LIMA, Jan 20 (Reuters) – Dozens of Peruvians were injured after tensions flared again on Friday night as police clashed with protesters in anti-government protests that have spread across the country.
In the capital Lima, police officers used tear gas to disperse protesters who threw glass bottles and stones, as street fires lit up, local TV footage showed.
In the country’s southern Puno region, about 1,500 protesters attacked a police station in the town of Ilavé, Interior Minister Vicente Romero said in a media statement.
A police station in Puno’s Jepita also caught fire, Romero said.
Eight patients were hospitalized with injuries, including broken arms and legs, lacerated eyes and gashed stomachs, Elave health authorities said.
According to a report by Peru’s ombudsman, 58 people were injured nationwide in the protests as of late afternoon.
The unrest followed a day of unrest on Thursday, when one of Lima’s most historic buildings burned to the ground, as President Dina Boluert vowed to crack down on “vandals”.
Officials described the destruction of a nearly century-old palace building in central Lima as a “monumental asset loss.” Authorities are investigating the cause.
Romero claimed on Friday that the fire was “properly planned and staged”.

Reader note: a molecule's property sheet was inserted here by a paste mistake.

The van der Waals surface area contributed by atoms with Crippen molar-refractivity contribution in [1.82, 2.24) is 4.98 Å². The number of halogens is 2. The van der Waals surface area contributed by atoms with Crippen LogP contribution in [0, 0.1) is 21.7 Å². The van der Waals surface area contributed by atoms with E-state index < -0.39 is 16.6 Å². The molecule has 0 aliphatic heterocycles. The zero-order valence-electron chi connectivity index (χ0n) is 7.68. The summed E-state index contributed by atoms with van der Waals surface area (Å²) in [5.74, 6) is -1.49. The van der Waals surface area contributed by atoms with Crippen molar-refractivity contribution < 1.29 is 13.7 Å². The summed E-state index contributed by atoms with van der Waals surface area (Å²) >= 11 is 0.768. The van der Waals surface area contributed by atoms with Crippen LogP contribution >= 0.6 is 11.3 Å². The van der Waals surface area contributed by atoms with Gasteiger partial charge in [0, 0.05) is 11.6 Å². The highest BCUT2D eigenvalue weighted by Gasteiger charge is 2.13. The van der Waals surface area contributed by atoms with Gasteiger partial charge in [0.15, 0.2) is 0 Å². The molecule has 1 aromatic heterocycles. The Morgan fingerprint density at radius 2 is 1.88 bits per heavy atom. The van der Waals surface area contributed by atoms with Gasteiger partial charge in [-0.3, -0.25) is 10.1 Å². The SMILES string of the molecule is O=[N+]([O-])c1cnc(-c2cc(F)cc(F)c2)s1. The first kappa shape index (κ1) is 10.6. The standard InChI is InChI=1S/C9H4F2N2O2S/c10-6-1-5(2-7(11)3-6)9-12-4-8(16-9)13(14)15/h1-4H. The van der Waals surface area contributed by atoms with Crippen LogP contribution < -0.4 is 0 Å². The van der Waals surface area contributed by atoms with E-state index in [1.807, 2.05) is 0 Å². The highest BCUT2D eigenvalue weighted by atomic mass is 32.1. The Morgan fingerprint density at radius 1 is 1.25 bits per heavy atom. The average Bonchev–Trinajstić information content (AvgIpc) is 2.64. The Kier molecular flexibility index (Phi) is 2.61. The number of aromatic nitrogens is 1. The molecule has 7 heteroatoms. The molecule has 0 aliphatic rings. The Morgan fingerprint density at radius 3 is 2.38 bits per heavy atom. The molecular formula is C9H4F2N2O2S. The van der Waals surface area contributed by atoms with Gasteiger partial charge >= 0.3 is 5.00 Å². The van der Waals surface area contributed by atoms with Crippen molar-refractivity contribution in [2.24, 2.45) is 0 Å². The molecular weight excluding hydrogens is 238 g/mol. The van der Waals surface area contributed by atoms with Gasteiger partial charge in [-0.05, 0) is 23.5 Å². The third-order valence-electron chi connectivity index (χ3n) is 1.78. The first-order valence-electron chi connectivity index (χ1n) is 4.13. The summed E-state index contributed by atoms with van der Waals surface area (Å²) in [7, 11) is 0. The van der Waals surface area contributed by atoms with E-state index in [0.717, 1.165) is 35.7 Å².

Thousands of protesters descended on Lima this week calling for change and angered by the rising death toll from the protests, which officially stood at 45 on Friday.
Protests have rocked Peru since President Pedro Castillo was ousted in December after he tried to dissolve the legislature to prevent an impeachment vote.
Until this week the unrest was concentrated in the south of Peru.
In the Cusco region, Glencore’s ( GLEN.L ) main Antapac copper mine suspended operations on Friday after protesters stormed the premises – one of the country’s largest – for the third time this month.
Arequipa, Cusco and the southern city of Juliaca were also attacked by protesters, dealing a new blow to Peru’s tourism industry.
“It’s nationwide chaos, you can’t live like this. We’re in a terrible uncertainty – the economy, vandalism,” said Lima resident Leonardo Rojas.
The government has extended the state of emergency in six regions, curtailing some civil rights.
But Baluarte rejected calls for him to step down and hold a snap election, instead calling for dialogue and vowing to punish those involved in the unrest.
“All the rigors of the law will fall on the people who acted with vandalism,” Baluarte said Thursday.
Some locals pointed the finger at Bouluart, accusing him of not taking action to quell the protests, which began on December 7 in response to Castillo’s ouster and arrest.
Human rights groups have accused the police and army of using deadly weapons. Police say the protesters used weapons and homemade explosives.
Reporting by Marco Aquino; Written by Isabel Woodford; Edited by Bill Barkrot, Leslie Adler, and William Mallard
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